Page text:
This article was written by team member Fox Piacenti.

If your company runs a copy of the Open edX platform, you may feel satisfied with its impressive array of features. However, keeping an up-to-date installation is essential for several reasons. You would not want to end up facing security issues, being stuck with old bugs, or missing out on great things the platform has to offer. By the end of this article, I hope to convince you that you should upgrade your Open edX installation when new releases arrive.

Open edX puts out ‘named release’ upgrades. They name each version of the platform after a tree (or family of them). Aspen, Birch, Cypress, and so forth. Each one comes with its own upgrade guide, like this one for the most recent release, Koa. Only the latest release is supported, however.

At OpenCraft, we provide hosted installations of the Open edX platform. All of our customers receive these upgrades as part of our service plans. If you’re going it on your own, or you just want to know why you should keep up to date, keep reading!

Upgrading Keeps Your Learning Management System Secure

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If you’ve not upgraded your Open edX installation in a long while, your installation has security vulnerabilities. To keep the data of your staff and students safe, upgrading is essential. Like most open source projects, the Open edX platform has many dependencies. On the LMS’s code alone, the base requirements include over 240 packages.

Any package could contain vulnerabilities, and that’s not considering the platform’s own code. While the code quality standards within the platform are top-notch, even with great vigilance, security patches roll out. In fact, the Juniper release had two security upgrade releases after its initial debut. Patches are a normal part of running any web application, so be sure to have an upgrade plan in place!

When You Upgrade your Open edX Installation, You Will Have the Latest Features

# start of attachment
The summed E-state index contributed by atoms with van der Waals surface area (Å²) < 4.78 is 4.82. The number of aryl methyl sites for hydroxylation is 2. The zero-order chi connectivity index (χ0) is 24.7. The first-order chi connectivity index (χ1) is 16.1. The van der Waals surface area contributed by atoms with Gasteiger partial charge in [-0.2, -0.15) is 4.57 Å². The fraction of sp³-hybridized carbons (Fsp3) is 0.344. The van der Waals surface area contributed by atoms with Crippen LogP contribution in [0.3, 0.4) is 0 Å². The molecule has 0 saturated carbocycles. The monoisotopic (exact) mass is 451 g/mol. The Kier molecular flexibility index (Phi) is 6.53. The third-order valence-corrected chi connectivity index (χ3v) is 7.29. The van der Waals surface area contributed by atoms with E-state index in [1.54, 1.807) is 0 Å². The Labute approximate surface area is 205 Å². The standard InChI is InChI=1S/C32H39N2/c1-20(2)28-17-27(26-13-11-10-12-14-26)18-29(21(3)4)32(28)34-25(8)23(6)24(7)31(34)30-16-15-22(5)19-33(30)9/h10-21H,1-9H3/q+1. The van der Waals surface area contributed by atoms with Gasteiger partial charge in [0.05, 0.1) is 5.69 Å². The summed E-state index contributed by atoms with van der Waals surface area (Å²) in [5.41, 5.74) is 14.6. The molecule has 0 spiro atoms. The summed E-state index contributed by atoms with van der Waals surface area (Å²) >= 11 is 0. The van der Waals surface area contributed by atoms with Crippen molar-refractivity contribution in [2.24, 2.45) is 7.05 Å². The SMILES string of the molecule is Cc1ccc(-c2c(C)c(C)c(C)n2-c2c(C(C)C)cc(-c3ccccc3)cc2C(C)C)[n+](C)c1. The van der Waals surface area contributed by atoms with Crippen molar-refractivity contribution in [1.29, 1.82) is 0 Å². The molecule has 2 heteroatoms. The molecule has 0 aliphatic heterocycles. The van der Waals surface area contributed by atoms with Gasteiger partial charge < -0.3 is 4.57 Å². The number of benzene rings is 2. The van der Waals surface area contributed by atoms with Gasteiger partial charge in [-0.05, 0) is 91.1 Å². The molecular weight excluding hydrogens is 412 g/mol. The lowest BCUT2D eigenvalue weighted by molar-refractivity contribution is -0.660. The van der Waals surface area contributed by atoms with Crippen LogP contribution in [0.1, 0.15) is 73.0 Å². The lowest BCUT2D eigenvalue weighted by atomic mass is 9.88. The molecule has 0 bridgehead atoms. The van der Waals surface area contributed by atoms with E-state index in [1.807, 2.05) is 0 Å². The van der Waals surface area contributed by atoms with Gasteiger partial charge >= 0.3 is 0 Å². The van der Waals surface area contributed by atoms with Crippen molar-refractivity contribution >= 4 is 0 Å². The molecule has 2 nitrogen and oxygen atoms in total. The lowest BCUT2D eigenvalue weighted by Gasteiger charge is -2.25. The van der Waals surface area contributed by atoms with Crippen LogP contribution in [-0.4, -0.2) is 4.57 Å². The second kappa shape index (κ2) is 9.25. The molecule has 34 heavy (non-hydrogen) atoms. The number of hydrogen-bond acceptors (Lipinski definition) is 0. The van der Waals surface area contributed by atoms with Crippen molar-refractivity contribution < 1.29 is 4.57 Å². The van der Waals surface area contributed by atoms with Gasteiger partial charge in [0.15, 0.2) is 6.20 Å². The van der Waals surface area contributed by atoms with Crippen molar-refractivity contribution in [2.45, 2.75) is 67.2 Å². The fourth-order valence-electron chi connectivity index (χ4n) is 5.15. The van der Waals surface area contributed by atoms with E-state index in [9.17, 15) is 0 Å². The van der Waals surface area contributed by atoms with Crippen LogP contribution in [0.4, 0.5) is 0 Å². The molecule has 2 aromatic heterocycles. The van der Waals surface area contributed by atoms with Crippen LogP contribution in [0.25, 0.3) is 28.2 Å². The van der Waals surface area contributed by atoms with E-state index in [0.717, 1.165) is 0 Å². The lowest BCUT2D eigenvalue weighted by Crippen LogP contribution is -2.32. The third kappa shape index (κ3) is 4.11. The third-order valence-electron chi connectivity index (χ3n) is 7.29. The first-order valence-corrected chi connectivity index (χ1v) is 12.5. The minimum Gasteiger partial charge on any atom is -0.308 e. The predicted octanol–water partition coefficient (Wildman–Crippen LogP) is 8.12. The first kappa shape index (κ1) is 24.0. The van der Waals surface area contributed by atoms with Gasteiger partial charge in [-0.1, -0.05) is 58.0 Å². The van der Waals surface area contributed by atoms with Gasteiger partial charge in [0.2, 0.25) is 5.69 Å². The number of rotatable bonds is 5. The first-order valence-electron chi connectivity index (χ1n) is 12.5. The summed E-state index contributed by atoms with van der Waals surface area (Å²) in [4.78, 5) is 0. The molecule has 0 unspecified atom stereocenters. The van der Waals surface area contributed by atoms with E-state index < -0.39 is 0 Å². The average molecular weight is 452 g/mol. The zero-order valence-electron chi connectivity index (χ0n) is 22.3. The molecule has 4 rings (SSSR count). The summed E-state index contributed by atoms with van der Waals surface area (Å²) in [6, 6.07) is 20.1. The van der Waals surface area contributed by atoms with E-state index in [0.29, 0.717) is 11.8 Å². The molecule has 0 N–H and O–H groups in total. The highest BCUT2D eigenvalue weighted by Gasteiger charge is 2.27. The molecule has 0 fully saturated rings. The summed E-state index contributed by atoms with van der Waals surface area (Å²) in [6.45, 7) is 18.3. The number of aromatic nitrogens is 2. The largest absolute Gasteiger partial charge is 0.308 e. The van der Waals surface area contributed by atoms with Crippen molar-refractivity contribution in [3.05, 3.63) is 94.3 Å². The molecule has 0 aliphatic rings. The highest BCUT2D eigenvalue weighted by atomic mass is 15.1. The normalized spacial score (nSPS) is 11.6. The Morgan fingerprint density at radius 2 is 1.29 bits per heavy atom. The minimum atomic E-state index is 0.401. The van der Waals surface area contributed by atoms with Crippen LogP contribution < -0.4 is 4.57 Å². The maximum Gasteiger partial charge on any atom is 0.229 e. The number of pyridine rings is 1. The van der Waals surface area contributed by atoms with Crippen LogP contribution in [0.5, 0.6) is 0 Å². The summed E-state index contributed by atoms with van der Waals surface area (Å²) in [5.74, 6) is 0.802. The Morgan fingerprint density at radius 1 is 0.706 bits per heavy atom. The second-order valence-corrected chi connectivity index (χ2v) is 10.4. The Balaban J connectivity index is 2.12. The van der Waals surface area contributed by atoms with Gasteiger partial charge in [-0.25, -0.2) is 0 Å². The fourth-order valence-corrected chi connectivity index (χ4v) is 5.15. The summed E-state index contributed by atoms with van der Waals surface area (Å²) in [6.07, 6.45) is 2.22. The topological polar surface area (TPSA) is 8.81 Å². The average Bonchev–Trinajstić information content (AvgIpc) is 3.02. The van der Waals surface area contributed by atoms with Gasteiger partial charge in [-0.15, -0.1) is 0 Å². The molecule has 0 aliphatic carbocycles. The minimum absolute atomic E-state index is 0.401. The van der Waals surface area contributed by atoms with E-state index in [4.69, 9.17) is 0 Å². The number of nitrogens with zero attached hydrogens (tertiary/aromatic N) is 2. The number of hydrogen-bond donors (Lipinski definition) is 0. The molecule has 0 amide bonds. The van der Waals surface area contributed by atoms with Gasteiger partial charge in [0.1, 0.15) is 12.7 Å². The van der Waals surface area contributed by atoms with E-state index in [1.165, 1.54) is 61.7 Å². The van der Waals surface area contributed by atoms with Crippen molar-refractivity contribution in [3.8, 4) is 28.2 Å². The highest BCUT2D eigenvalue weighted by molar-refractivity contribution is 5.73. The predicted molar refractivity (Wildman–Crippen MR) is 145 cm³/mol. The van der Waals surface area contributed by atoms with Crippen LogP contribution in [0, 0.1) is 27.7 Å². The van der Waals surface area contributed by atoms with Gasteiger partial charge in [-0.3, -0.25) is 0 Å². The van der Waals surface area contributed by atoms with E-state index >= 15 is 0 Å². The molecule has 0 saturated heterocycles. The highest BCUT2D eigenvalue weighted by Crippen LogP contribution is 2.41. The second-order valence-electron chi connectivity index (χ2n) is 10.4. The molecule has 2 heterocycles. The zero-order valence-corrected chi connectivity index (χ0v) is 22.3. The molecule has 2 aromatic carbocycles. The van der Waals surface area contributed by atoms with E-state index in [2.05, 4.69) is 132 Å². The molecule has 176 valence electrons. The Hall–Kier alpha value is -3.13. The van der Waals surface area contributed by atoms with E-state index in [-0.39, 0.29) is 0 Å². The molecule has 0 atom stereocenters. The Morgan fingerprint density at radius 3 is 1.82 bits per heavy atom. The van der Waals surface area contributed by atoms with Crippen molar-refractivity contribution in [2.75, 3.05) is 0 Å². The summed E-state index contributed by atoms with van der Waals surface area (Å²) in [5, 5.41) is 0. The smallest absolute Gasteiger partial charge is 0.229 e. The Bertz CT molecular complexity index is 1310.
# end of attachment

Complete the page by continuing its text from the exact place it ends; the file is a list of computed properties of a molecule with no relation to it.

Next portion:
The most exciting reason to upgrade your Open edX installation is new features. The practice of online learning evolves– and so do the tools for it. Open edX’s latest releases have heavily focused on Micro Frontends– which work great on mobile devices. Micro Frontends are independently deployable JavaScript applications that use modern web technology to streamline the learning, authoring, and teaching experiences. They can add features much faster than the traditional user interface, and they are the future of the Open edX platform. One example is the new editable gradebook.

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Another improvement in the Koa release is an improved ID verification workflow, which helps you and your team ensure the integrity of proctored exams. Personalized learning schedules arrived as well, letting you tailor due dates to learners’ individual circumstances. On top of this, celebratory milestones have been added, to give an extra bump of encouragement as learners progress through the course. These additions, and many more, demonstrate how upgrading your Open edX installation allows you to meet the changing demands of modern education.

Keeping up to Date makes Getting Support Easier

If you ever have an issue with your Open edX installation, or you want to know how to do something, you’ll want to talk to people who know your system works. Since the Open edX community only supports the latest named release, you’ll want to have it (or be working to upgrade to it) when you post on the community forums or their Slack channel.

Software developers working on the Open edX platform use the devstack, which is constantly evolving. This means that it can be more difficult to build software solutions for old versions of the platform, and that makes getting custom improvements or XBlocks written for it more expensive.

Concerned that your install has fallen behind and not sure how to begin the upgrade process? We at OpenCraft can help you update your Open edX install– even if you’ve got a complicated or custom setup. We work with some of the biggest names using the edX Platform, including Harvard, Australian National University, Cloudera, Autodesk, and, of course, edX themselves.

A complex computer setup with three monitors, a mechanical keyboard, and glowing lights in the case.
Image courtesy Casper Camille on Unspash